Barisan Nasional state governments[edit]

State Leader type Member Party State Constituency
 Perlis Menteri Besar Azlan Man UMNO Bintong
 Pahang Menteri Besar Wan Rosdy Wan Ismail UMNO Jelai

General election results[edit]

Election Total seats won Share of seats Total votes Share of votes Outcome of election Election leader
1974
135 / 154
87.7% 1,287,400 60.8% Increase135 seats; Governing coalition Abdul Razak Hussein
1978
131 / 154
85.1% 1,987,907 57.2% Decrease4 seats; Governing coalition Hussein Onn
1982
132 / 154
85.7% 2,522,079 60.5% Increase1 seats; Governing coalition Mahathir Mohamad
1986
148 / 177
83.6% 2,649,263 57.3% Increase16 seats; Governing coalition Mahathir Mohamad
1990
127 / 180
70.6% 2,985,392 53.4% Decrease21 seats; Governing coalition Mahathir Mohamad
1995
162 / 192
84.4% 3,881,214 65.2% Increase35 seats; Governing coalition Mahathir Mohamad
1999
148 / 193
76.2% 3,748,511 56.53% Decrease15 seats; Governing coalition Mahathir Mohamad
2004
198 / 219
90.4% 4,420,452 63.9% Increase51 seats; Governing coalition Abdullah Ahmad Badawi
2008
140 / 222
63.1% 4,082,411 50.27% Decrease58 seats; Governing coalition Abdullah Ahmad Badawi
2013
133 / 222
59.9% 5,237,555 47.38% Decrease7 seats;[30] Governing coalition Najib Razak
2018
79 / 222
35.59% 3,794,827 33.96% Decrease54 seats; Opposition Najib Razak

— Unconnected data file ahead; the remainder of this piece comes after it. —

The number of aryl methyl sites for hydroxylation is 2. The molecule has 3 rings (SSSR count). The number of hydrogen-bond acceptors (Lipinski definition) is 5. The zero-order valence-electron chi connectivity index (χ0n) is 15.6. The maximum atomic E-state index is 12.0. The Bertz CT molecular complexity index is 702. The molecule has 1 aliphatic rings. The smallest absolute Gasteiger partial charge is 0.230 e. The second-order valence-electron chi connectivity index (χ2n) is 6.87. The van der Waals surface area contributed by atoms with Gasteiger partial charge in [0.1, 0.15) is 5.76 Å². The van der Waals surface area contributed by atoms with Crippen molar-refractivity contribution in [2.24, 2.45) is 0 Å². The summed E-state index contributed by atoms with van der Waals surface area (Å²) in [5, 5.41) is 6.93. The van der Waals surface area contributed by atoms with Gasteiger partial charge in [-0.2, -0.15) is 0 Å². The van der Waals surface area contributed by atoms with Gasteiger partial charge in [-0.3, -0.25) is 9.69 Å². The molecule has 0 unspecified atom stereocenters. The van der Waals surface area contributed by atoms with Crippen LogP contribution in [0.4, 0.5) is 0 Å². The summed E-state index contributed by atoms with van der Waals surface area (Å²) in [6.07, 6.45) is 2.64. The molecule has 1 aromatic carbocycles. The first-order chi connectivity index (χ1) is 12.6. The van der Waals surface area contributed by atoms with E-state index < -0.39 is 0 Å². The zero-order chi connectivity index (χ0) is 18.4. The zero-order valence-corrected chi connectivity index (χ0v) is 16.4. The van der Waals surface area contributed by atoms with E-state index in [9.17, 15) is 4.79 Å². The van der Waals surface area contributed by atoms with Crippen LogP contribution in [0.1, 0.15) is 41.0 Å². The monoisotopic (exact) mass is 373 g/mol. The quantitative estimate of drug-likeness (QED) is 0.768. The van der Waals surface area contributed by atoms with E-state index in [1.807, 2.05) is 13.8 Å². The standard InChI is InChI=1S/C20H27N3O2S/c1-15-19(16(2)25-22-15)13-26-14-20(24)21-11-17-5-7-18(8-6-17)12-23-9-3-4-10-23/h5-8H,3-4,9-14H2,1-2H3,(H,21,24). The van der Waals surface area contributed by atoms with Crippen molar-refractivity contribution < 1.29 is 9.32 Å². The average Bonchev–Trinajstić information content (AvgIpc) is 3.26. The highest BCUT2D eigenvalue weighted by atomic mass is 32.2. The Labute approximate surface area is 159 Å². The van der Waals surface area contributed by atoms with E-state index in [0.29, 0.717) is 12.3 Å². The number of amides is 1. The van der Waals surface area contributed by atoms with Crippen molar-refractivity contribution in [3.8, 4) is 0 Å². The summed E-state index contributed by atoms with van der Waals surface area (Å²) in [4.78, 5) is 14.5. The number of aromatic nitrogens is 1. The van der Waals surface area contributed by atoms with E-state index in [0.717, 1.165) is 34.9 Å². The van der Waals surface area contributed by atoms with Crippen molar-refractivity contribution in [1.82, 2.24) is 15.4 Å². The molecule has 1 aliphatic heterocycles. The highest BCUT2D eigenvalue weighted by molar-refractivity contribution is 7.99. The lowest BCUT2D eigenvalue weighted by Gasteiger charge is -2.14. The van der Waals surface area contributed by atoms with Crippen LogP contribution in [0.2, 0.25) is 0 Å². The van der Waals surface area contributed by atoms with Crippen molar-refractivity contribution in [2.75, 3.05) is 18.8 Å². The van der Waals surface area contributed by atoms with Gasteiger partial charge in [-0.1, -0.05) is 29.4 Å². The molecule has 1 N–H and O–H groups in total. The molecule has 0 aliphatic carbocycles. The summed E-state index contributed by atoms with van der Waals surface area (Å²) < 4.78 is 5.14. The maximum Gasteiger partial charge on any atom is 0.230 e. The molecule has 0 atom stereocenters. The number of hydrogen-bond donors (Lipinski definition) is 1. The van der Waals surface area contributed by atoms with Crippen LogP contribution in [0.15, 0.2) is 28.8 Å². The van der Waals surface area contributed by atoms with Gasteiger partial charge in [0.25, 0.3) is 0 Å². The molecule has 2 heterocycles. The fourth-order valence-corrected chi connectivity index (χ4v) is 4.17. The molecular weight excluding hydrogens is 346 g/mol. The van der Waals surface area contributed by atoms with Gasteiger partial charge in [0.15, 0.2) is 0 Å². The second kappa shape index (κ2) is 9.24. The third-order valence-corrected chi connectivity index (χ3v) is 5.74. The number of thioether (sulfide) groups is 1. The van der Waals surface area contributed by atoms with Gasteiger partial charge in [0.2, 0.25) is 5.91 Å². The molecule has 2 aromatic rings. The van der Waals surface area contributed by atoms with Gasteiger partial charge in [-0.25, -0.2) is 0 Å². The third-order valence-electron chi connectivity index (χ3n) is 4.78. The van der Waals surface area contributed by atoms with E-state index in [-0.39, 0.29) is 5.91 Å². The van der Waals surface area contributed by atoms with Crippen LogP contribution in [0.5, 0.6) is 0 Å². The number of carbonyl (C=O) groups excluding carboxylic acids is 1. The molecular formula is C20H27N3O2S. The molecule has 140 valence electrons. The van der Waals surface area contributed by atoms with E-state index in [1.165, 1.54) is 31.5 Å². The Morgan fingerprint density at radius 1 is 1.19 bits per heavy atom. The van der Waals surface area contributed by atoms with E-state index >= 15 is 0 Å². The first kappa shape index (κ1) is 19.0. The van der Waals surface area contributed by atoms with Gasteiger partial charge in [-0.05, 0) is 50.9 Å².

State election results[edit]

State election State Legislative Assembly
Perlis State Legislative Assembly Kedah State Legislative Assembly Kelantan State Legislative Assembly Terengganu State Legislative Assembly Penang State Legislative Assembly Perak State Legislative Assembly Pahang State Legislative Assembly Selangor State Legislative Assembly Negeri Sembilan State Legislative Assembly Malacca State Legislative Assembly Johor State Legislative Assembly Sabah State Legislative Assembly Sarawak State Legislative Assembly Total won / Total contested
2/3 majority
2 / 3
2 / 3
2 / 3
2 / 3
2 / 3
2 / 3
2 / 3
2 / 3
2 / 3
2 / 3
2 / 3
2 / 3
2 / 3
1974
12 / 12
24 / 26
36 / 36
27 / 28
23 / 27
31 / 42
32 / 32
30 / 33
21 / 24
16 / 20
31 / 32
30 / 48
1976
1978
12 / 12
19 / 26
23 / 36
28 / 28
20 / 27
32 / 42
32 / 32
29 / 33
21 / 24
16 / 20
31 / 32
239 / 257
1979
1981
1982
11 / 12
24 / 26
26 / 36
23 / 28
25 / 27
38 / 42
31 / 32
31 / 33
22 / 24
18 / 20
32 / 32
1983
30 / 48
30 / 32
1985
6 / 48
6 / 48
1986
14 / 14
25 / 28
29 / 39
30 / 32
23 / 33
33 / 46
32 / 33
37 / 42
24 / 28
17 / 20
35 / 36
1 / 48
300 / 351
1987
28 / 48
28 / 48
1990
14 / 14
26 / 28
0 / 39
22 / 32
19 / 33
33 / 46
31 / 33
35 / 42
24 / 28
17 / 20
32 / 36
0 / 48
253 / 351
1991
49 / 56
49 / 56
1994
23 / 48
23 / 48
1995
15 / 15
34 / 36
7 / 43
25 / 32
32 / 33